Download Eclipse for Java Developers, extract and save it on any drive. It is totally free. You can run ‘eclipse.exe’ directly so you do not need to install Eclipse in your system. In this tutorial we will see how to Install Eclipse IDE And Set up a Project in Eclipse for Appium Mobile Automation.
Steps to Download and Install Eclipse IDE
1) Go to http://www.eclipse.org/downloads.
2) For Windows users, you will have to know what type of version of your OS you have. If your computer is a 64 bit Windows, select Windows 64 and if you have a 32 bit Windows, select Windows 32 bit.
3) Save the .zip file to your disk.
4) Once you have downloaded the Eclipse archive you will need to Extract the zip file, which will create the unzipped Eclipse folder. You may want to Extract the archive to the root of C: drive, thus creating the folder “C: eclipse”, or just moved the extracted eclipse folder to the root of C: drive if you extracted it already.
5) Open the eclipse folder from the location where you have saved it. I have kept it on C drive.
6) Since Eclipse IDE does not have any installer, there will be a file inside the Eclipse folder named eclipse.exe. You can double click on the file to run Eclipse.
Note: This step is not required, but it’s strongly recommended. Right-click the Eclipse Icon and press “Send To” -> “Desktop (Create Shortcut).” Now you will be able to launch Eclipse from your desktop.
Steps to Set Up First Eclipse Project
Create a “working directory” for all of your projects. Think of it like “My Documents” in the Windows operating system. It’s a folder that contains a lot of your documents, but there’s nothing to prevent you from creating another folder called “My Other Documents” (for instance) to house other documents.
Typically you only need one workspace, and you can think of it as your “My Documents” for Java code. If you wanted to, you could have more than one, but chances are you won’t have a use for more. To keep it simple we will go with default settings and once you are comfortable with Eclipse, You can change it later on from ‘Switch Workspace‘ under ‘File‘ menu of eclipse. After selecting workspace folder, Eclipse will be open.
Step 1: Select WorkSpace on Eclipse startup
a) Create a workspace folder where you will contain all the program files you create. You can choose whatever place you want for your workspace, but it’s easiest to just use the default you’re given.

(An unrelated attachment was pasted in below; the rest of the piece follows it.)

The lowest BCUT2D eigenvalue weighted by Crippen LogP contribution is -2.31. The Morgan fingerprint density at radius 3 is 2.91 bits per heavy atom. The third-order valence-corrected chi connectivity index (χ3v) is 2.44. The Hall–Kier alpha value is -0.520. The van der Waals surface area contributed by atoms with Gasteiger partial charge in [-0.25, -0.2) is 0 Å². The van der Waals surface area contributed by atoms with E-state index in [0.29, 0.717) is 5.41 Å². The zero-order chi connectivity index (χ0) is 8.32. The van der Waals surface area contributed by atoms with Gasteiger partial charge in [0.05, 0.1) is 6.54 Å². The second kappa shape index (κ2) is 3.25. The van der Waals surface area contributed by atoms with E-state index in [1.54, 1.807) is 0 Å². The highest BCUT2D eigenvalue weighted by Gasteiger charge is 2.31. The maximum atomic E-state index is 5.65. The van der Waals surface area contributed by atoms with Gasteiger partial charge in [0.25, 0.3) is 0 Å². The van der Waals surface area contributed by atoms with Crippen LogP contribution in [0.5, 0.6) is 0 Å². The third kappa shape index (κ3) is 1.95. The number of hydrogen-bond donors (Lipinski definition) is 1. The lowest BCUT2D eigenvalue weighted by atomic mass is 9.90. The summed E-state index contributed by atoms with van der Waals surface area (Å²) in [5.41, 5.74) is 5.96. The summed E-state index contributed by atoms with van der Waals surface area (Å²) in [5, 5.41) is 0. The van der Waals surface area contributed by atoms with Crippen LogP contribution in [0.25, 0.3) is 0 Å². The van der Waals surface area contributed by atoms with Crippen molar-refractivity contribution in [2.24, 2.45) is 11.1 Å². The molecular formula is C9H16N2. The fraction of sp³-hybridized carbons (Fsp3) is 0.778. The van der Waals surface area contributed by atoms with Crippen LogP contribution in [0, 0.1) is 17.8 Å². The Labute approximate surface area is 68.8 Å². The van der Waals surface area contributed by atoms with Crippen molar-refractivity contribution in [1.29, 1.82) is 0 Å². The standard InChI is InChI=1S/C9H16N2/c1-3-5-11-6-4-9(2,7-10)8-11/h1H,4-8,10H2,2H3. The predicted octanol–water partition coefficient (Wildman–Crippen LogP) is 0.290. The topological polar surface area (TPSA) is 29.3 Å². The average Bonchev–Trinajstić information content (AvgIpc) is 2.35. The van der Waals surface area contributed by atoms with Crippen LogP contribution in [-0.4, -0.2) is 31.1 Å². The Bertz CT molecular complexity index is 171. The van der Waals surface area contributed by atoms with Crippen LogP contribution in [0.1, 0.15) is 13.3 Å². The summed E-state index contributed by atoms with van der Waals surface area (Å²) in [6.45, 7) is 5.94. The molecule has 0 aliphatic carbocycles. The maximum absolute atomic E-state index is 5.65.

b) You may see the window like this, this is the Welcome window for Eclipse. You may close this window.
Step 2: Create a new Project
Projects: A collection of related code. Generally speaking, each project encompasses one independent program. Each programming assignment you do will typically require its own project.
Once you’ve established your workspace, you’ll want to create a project and begin writing code. In Eclipse, projects are the next-smallest functional unit after workspaces, but where you might have only one workspace, you will usually have several projects inside one workspace.
a) Create a new Java Project from File > New > Project.
b) Give your Project name ‘AppiumTestProject‘ as shown in the below-given screenshot. Click on Finish button.
c) In case you have selected Next instead of FInish in the previous step, you will get this below window. Click on Finish this time and you are done with the project creation.
Note: You may or may not see this message but if in case you get any, check Remember my decision and click on Yes.
Step 2: Create a new Package
a) Right-click on folder ‘src‘ and select New > Package.
a) Give your Package name ‘amazon‘ and click on Finish button.
Step 3: Create a new Class
Now that you have a project set up, you’re going to start writing some new classes.
a) Right-click on Package ‘amazon‘ and select New > Class.
b) Give your Class name ‘StartApplication‘, check the option ‘public static void main‘ and click on Finish button. This will bring up totally a sweet class creation window.
Note: In case of not creating class for Main test case, please do not click ‘public static void main’. We need to select it only in case of writing test cases which we are going to execute and from where we call other classes. This will be our main method or a starting point to test. For functional classes we don’t need this to be checked.
c) Now your Eclipse window will looks like bellow.